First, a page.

Capital Expenditure (Capex), which simply means expenditure on assets with long lives, is a big deal for private equity. Firstly, because it reduces cash flow. Secondly, because it reduces cash flow. Thirdly, okay, okay… I don’t want to harp on about cash flow, but I do want to talk about the importance of capital expenditure in private equity deals. The following list goes a little further:
- The P&L statement doesn’t show expenditure on capital assets. This is because capital assets are capitalised to the balance sheet and only expensed to the P&L as they deteriorate (or insofar that accounting standards say when and by how much they deteriorate). The implication of this is that analysis of the P&L statement won’t show the capital requirements of the business and hence, the business’s real value. For example, you may be considering a great business that has EBIT of $1m, but if the business requires $2m of capital expenditure (capex) just to keep operating each year (fixing machines, buying new equipment, etc.), then it’s not such a great business. You can get an estimate of capex by looking at depreciation on the P&L, but this is fraught with risk.
- Even the balance sheet doesn’t make the capex picture any clearer. You can calculate the difference in assets between one year and the next, but all you get is a single number skewed by many variables. For example, if the company sold a large asset, this would underestimate real capital expenditure (capex). Also, if the company only invests in capex every three years, an analysis of only the last year may show the business has no capex requirement, which would be wrong. The same goes for the Cash Flow Statement, which shows a single item for investment in plant, property and equipment; it’s only a single number.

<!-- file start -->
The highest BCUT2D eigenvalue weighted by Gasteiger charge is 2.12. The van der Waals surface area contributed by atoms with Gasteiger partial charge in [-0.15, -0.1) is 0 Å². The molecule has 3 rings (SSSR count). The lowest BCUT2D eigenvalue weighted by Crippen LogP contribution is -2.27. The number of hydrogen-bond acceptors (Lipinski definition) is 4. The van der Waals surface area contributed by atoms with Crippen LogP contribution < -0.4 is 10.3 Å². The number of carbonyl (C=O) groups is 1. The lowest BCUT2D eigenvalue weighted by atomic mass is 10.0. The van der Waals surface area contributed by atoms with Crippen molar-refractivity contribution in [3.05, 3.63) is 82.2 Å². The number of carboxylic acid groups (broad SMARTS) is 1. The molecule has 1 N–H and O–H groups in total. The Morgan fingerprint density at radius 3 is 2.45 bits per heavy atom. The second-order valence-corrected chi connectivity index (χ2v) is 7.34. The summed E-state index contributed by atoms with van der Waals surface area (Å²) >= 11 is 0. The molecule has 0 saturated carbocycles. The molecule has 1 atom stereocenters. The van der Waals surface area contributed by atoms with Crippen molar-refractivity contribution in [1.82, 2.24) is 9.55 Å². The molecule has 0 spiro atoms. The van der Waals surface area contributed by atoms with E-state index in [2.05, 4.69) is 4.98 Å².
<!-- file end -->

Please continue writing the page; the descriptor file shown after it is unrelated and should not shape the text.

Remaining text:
- Most importantly, capex reduces cash flow. This has implications for valuations and debt reduction. As aforementioned, capex doesn’t make it to the P&L statement. That means any valuation based on EBITDA won’t account for it. Even a valuation on EBIT will only somewhat account for it if you consider depreciation to be a good proxy for future capital expenditure (capex), which it rarely is. But, the big problem is that if FCF is negative due to high capex requirements, you won’t be able to pay off debt. And, you may not be able to meet debt repayments, which would quickly lead to insolvency.
So, the message is really to make sure you consider capital expenditure (capex) in all transactions. You need to see the detailed budgets of the business and understand how capex affects cash flow, what capex is required to keep the business operating as per usual, and what plans show for one-off items in the near future. Then, you may be able to get a better picture of maintainable earnings and hence value. Above all, don’t be fooled by EBITDA figures.